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If you use or are interested in an agile approach to delivery, “epic” is a term you want to understand. Epics are a way of organising large items of work and are applicable to all industries, sectors and agile teams.

In this post, we’ll define epics in agile, show some examples of how they’re used in business today, and provide tips and reminders as you apply epics in your own team or company.

What is an epic?

An epic represents a large body of work to be completed. This definition may seem simple, but can be interpreted in different ways. Let’s take a look at the history of epics and how they’re used by agile teams today.

The term “epic” was coined by Mike Cohn in 2004 in his book, User Stories Applied: For Agile Software Development. In his original definition, Cohn says that epics are just large user stories. Over time, the definition of an epic shifted from an adjective to describe user stories to a noun or entity of work.

Today, the exact definition of an epic may vary based on your organisation’s ecosystem of work, however, the bottom line for all epics is that if used well, they provide value, can be tested, measured, and ultimately provide value for your business.

This materialises as an item or tool in an organisation’s hierarchy structure for visualising and delivering upon its goals. Typically, from the top down, a hierarchy structure would include the vision, roadmap, theme, initiatives/OKRs, epics and finally user stories, each step informing and influencing the next.

Agile heirachy

Why are epics important?


Understanding epics and the way that they’re used in the context of your business is imperative, no matter what role you have on the team. They bridge the gap between company wide initiatives, business goals and the technical work teams do on a daily basis. Epics are a pivotal stepping stone from big ideas to tactical action plans, and everyone in the organisation benefits from having a clear understanding of what they are and how to utilise them to achieve the best outcomes and value.

For executives and leadership, knowing how your teams create and use epics ensures that you have clear visibility that the day to day operations align with the initiatives that support your roadmap and vision of the company. Having all the data available to support communication between leadership and teams allows for leadership to make the right decisions for the company without assumptions or misperceptions.

Delivery teams

For other leaders and facilitators such as scrum masters, project managers or architects, epics are a great way to organise work, track progress on goals and ensure the work that your teams are doing aligns to a larger initiative. They also provide focus and can highlight dependencies between work items or teams, enabling you to take action and prevent blockers or unwanted surprises.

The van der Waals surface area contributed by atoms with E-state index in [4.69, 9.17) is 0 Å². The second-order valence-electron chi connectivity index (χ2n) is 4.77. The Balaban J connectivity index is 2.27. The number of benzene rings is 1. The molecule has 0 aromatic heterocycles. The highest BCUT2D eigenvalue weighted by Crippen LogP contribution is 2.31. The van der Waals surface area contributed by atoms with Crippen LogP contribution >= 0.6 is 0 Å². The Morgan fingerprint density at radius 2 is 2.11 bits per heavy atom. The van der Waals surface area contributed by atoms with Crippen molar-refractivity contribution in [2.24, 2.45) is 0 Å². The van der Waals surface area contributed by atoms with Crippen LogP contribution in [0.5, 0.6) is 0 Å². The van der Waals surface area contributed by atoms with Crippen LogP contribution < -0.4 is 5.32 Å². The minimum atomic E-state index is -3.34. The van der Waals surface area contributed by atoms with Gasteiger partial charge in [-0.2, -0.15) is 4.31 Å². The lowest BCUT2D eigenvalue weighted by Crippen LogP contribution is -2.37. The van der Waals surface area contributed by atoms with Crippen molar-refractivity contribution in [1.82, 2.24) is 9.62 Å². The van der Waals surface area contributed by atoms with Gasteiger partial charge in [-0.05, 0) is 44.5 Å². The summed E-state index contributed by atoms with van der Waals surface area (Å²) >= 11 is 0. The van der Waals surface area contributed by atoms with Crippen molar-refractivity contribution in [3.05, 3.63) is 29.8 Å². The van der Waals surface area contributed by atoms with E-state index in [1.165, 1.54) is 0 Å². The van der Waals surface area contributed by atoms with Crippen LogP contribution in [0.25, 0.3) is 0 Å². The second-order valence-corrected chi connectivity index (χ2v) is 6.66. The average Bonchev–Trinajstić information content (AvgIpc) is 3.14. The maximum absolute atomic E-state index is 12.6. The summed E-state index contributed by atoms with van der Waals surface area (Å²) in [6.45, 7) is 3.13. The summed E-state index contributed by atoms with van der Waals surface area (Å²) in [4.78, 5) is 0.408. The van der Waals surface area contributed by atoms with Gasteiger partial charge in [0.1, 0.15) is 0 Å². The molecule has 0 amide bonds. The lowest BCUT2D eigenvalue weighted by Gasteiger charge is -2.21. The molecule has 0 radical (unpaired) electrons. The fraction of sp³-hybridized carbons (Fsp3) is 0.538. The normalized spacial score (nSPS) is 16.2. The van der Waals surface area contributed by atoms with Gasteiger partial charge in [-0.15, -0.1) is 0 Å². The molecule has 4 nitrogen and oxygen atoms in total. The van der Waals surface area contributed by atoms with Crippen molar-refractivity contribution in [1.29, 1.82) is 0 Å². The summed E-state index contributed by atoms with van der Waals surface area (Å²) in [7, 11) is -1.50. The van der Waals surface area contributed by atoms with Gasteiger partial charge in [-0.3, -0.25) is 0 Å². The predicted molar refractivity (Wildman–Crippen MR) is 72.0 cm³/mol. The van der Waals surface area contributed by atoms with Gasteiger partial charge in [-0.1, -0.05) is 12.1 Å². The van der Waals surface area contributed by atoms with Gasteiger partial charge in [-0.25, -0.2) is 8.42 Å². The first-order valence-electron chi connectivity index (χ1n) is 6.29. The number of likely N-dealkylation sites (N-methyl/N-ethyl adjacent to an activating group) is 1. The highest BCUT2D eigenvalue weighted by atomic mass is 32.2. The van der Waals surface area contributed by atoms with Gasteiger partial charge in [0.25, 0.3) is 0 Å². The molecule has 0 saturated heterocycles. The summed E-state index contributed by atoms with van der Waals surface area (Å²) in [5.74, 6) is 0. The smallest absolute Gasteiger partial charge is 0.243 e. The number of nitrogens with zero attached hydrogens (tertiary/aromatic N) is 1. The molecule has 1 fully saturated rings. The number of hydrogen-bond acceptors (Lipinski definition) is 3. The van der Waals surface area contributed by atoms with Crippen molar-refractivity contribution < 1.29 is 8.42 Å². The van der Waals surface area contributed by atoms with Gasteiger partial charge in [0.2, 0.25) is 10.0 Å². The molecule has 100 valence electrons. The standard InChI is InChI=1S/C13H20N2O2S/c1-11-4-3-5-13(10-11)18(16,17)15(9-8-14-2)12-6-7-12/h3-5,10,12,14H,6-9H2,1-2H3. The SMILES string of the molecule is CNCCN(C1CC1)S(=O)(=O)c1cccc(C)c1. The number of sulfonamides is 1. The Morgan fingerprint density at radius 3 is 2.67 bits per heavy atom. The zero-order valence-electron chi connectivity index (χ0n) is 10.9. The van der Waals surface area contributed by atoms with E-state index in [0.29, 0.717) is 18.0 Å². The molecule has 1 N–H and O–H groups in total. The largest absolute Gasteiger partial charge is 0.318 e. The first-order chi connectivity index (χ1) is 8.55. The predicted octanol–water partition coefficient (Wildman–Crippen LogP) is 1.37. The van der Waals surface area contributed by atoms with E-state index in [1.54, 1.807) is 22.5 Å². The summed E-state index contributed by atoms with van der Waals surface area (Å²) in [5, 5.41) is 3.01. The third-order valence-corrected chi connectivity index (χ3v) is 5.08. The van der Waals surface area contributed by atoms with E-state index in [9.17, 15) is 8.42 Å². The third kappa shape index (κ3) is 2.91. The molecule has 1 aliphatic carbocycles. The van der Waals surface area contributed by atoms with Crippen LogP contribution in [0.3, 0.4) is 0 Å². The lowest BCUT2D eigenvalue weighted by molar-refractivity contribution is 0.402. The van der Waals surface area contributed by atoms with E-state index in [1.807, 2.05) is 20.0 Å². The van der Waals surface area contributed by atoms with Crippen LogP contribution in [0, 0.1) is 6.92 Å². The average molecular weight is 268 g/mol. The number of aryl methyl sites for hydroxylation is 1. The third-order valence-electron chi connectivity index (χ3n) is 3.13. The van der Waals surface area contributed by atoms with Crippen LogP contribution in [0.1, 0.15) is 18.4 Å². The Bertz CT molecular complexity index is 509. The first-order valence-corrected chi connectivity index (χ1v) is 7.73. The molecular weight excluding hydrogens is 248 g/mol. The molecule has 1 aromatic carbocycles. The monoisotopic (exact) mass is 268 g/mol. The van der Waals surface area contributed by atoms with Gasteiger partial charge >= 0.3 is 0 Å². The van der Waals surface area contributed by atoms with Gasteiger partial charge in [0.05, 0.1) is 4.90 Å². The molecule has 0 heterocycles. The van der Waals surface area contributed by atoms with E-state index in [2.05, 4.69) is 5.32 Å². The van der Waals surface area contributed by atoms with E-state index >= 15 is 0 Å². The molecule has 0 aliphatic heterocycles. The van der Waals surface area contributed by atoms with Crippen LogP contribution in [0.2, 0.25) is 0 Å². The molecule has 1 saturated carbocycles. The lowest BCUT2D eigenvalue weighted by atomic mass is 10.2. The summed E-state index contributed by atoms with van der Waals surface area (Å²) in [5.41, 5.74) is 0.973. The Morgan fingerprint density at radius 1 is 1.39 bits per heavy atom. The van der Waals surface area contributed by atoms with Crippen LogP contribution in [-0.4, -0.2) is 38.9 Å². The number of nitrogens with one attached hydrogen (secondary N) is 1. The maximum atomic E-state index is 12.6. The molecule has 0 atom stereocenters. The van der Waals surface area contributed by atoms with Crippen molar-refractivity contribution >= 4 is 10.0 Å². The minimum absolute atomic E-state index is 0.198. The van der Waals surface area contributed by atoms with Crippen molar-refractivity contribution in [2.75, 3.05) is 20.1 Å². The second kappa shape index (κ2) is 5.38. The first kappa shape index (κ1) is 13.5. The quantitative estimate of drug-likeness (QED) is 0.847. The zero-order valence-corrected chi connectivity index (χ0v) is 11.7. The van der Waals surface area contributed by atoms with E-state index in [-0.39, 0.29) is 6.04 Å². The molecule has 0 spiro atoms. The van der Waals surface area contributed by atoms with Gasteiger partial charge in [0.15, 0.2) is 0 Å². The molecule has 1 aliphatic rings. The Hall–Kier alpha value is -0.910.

For team members such as subject matter experts, engineers or other contributors, it’s valuable to use epics to feel connected to the bigger picture. Every user story you develop, piece of content you create or event you plan isn’t a standalone item, rather, an instrumental piece in your company’s overall success.

Tips for better agile epics

Ensure your epic is the right size. An epic, as Mike Cohn originally said, is bigger than a user story, however, should be small enough to be complete in a reasonable timeframe. Typically this means within 1-4 sprints, but can sometimes last longer due to the complexity or scope to create the value intended from the epic.

A common pitfall is to use epics as a never-ending bucket for work. For example, an epic might be titled, “Technical Debt”, and turn into a never-ending list of tasks to complete in planned or prioritised order. There are exceptions to having evergreen epics, but in general, an epic should deliver value and be measured to its completion. If not, it can be difficult to analyse metrics or results and be easy to lose sight of why the work items in the epic are important to the business.

When creating epics, remember to keep a customer-centric approach using design thinking. The value for the end user should always be a top priority. Also, consider the culture of your organisation to ensure it fits the norms and aligns with the reporting and metrics leadership needs to keep track of.


While understanding the meaning of agile epics may seem confusing, don’t be discouraged! Epics, like all tools, should improve your process and simplify your workflow to make you and your team more efficient, productive and satisfied. Now that you know a bit of the history, common uses and examples of epics, you can help your team thrive and focus on delivering value to your customers.